Audiences will be happy to hear that they will not have to sit through a ridiculous amount of dry, technical passages of dialogue, sift through needlessly enigmatic storytelling methods and poke and prod their way through murky themes in order to find value in the film. The broader ideas are not all it has to offer, but lie over the top of the solid story foundations to be properly examined upon the reflection that takes place after viewing, as they should. This piece also works as a slickly entertaining, enthralling crime thriller. For while the intricate world of politics can arguably be likened to a game of chess, as it is in the film, the pieces are not stone figures, they are real people whose entire lives become ruined when they are captured by the opposing side/ Seeing as beyond the point of the Senator Thompson dilemma, the plot involves a string of juicy surprises, I shouldn't really reveal much more. All I will say is that Paul Giamati, Phillip Seymour Hoffman, Evan Rachel Wood and Marisa Tomei all give exceptional performances as the key figures involved, and that each of their characters, and at one stage or another, harbours a deadly secret.

Clooney's direction is remarkably apt, particularly in a wordless scene in which Hoffman's character is given aggravating news from Morris inside his car, and we become cheeky onlookers from the outside, not even seeing their faces. He has also done well adapting beau Willimon's play Farrugat North with the help of Oscar-nominated screenplay writer Grant Henslov (Good Night, and Good Luck) and the playwright himself. His performance as Morris is fine work also, but, for the common audience at least, the film really belongs to Gosling, who proves once again that he is more than just an exceptionally handsome teen idol, but the most convincing and versatile young actor since Johnny Depp, with Max Minghella (The Social Network) and Jennifer Ehle topping things off beautifully as part of the supporting cast.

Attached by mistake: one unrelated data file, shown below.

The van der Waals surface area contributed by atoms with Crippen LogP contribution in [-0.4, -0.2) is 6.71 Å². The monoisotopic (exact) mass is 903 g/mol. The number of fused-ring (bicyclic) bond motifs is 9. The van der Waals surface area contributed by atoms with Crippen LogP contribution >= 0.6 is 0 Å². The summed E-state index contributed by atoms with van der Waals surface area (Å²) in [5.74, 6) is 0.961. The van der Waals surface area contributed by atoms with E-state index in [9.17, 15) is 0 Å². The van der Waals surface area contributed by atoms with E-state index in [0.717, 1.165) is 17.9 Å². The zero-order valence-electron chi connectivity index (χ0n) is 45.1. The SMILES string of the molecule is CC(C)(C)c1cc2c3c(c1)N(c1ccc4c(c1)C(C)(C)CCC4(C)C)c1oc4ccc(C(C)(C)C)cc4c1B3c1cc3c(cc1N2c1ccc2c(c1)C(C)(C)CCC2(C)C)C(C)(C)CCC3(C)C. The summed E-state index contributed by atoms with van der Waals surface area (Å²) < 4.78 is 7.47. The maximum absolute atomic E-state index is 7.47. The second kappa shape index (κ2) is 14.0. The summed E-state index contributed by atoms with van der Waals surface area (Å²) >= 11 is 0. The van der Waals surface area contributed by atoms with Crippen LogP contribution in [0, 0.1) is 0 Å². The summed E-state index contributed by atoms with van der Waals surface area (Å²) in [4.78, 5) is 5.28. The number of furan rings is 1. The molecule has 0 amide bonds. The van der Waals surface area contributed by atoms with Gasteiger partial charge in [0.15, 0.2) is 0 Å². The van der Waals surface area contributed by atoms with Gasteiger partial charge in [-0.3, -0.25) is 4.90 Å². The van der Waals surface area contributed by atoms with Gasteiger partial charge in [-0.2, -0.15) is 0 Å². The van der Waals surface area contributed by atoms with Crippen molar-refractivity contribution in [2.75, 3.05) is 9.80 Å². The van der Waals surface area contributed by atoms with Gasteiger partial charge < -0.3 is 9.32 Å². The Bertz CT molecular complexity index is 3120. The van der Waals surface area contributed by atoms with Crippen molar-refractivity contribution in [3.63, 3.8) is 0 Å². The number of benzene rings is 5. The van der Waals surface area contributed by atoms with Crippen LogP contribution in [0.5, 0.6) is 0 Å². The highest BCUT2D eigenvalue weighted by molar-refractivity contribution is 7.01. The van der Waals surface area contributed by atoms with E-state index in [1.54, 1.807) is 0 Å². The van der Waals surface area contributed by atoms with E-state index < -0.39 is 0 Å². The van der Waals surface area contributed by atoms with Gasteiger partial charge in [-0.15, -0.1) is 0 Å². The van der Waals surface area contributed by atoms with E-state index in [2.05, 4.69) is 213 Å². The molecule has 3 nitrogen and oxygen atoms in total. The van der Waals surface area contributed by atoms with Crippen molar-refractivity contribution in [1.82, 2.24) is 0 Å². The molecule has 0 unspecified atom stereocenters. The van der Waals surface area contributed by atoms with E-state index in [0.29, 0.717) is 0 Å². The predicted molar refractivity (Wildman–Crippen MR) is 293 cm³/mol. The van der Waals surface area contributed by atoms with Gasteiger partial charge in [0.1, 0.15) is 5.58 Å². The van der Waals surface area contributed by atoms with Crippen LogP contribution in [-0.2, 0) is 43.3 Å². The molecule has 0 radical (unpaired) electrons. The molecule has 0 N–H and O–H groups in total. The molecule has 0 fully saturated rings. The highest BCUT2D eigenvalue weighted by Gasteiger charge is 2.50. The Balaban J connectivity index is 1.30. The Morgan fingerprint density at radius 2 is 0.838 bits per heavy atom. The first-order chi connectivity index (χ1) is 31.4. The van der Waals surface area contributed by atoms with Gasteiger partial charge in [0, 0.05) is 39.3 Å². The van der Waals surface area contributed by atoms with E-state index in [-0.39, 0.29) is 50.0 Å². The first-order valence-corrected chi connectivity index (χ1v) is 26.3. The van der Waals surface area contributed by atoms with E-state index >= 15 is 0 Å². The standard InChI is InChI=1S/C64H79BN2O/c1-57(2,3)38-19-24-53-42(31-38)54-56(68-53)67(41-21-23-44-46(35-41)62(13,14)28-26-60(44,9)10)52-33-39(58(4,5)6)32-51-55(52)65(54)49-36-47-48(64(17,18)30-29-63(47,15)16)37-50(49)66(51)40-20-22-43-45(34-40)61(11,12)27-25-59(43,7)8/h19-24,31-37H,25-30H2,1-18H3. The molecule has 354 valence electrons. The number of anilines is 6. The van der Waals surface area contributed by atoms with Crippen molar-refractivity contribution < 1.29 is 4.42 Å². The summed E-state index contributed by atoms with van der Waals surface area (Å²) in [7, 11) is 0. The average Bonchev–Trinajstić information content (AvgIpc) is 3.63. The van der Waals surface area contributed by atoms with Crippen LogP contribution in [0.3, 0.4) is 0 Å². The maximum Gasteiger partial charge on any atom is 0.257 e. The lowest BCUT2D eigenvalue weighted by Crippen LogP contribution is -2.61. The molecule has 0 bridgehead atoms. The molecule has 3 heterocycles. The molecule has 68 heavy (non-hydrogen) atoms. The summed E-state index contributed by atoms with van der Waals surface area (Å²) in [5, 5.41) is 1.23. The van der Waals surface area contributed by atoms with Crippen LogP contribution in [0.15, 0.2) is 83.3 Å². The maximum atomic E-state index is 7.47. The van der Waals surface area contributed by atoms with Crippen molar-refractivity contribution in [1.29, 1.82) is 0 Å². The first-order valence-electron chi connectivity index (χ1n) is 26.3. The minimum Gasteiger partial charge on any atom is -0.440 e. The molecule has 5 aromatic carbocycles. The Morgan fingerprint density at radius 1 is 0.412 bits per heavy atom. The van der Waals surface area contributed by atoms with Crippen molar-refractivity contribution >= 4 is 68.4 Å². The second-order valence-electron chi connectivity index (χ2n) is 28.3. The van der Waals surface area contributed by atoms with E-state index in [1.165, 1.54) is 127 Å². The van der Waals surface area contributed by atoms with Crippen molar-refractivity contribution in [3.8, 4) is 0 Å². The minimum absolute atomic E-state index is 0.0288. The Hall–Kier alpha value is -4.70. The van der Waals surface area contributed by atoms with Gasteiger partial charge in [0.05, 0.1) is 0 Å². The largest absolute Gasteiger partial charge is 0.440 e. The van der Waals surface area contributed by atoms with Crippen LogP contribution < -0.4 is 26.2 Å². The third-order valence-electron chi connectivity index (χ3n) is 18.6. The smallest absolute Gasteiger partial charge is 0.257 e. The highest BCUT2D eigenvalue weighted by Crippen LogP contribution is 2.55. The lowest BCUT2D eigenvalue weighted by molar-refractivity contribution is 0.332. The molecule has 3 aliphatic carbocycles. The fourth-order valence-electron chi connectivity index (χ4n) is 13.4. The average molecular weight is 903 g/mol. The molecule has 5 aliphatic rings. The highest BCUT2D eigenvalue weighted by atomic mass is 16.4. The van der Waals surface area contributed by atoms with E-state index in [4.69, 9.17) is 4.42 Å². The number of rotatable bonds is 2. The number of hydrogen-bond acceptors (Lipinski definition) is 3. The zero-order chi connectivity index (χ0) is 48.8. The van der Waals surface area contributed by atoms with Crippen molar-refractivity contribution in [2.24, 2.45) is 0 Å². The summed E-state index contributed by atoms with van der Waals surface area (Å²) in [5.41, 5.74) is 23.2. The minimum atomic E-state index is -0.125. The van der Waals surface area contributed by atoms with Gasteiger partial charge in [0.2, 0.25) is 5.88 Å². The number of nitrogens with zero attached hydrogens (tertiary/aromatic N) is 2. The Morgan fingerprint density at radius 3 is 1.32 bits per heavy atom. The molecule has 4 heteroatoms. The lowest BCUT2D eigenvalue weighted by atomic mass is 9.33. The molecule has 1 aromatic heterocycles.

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Great setup. No punchline.
lillolablue20 February 2013
This movie is like that joke you heard on the bus from some kid you didn't know when you were in grade school. It has a really elaborate setup, and you're really excited to get to the punchline, but when you hear it. the whole thing falls flat.

Because the setup for this movie is really good. You've got a maverick politician running against a traditional party hack, whose candidacy had energized not just the hopeful young interns on his staff, but also his jaded, faded, seen-it-all manager. And he's given a new hope to his junior campaign manager, and idealistic young man who was beginning to lose faith in the political system.

There's even a cute subplot about Our Hero getting involved with a perky little intern who is even younger and more idealistic than he is.

Of course, as soon as you see this setup, you know that the perfect candidate is going to do something perfectly awful to bring everyone's hopes crashing down. You settle in for a political thriller and wait for the bodies, literally or figuratively, to pile up.